A couple weeks after the conference I met the panelist (no longer “the panelist” but my friend again) for lunch. Knowing her as I do I could tell she was waiting for me to explain why I was mad at her, because I could tell she knew I was. But in my rage, and now my cruelty (sadistic and masochistic), I held out, denying her, when all I really wanted to know was whether her extended presentation was related to her reading of The Magic Mountain or a more common strain of time-indifference, like those presenters in the panels that preceded ours. Perhaps by not asking her I did not want to know, fearful that she might surprise me with the wrong answer and thus justify my anger. While part of me would have liked the answer to be yes, it was The Magic Mountain, duh, another part would be disappointed to hear that it was time-indifference, and where do we go when we lose track of time, if indeed we go anywhere other than where we are, at the centre, holding the floor, never letting go? That is the hardest thing to hear, I think. But the answer I most understand.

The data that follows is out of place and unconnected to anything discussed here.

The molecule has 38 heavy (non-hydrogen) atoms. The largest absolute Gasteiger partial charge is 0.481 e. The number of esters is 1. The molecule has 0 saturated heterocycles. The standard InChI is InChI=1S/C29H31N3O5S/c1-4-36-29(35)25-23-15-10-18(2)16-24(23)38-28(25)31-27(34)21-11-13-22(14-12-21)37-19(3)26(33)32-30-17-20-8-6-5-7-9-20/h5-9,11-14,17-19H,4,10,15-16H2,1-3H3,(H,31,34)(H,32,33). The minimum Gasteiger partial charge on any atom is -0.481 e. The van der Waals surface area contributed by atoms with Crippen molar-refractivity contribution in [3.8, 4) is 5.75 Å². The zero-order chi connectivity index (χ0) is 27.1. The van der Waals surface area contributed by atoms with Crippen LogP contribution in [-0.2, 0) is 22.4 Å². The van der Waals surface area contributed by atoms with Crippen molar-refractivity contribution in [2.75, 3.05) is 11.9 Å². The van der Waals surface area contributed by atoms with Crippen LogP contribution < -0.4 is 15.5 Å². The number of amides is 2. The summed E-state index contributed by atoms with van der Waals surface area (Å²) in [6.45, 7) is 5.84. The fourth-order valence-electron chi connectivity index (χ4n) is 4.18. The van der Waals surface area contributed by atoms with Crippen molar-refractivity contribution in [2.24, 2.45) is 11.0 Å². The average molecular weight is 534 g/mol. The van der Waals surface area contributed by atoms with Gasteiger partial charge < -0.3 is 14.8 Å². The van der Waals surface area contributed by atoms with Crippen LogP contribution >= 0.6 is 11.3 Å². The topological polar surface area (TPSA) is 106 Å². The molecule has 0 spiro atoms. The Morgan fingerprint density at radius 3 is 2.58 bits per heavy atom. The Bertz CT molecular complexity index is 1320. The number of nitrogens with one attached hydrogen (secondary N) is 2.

Friday, March 4, 2011


Thursday, March 3, 2011

From the Condensed Fourth Edition of the Greenhorns' Guide for Beginning Farmers (2011):

"Final words, from some of our farmer elders:

In it for the long haul? Slow down.
Don't breathe dust,
practice tractor safety,
consider long term effects,
save your back,
keep poise under pressure,
maintain graciousness,
call your mother for a pep talk,
don't swear loudly from the front porch."

Wednesday, March 2, 2011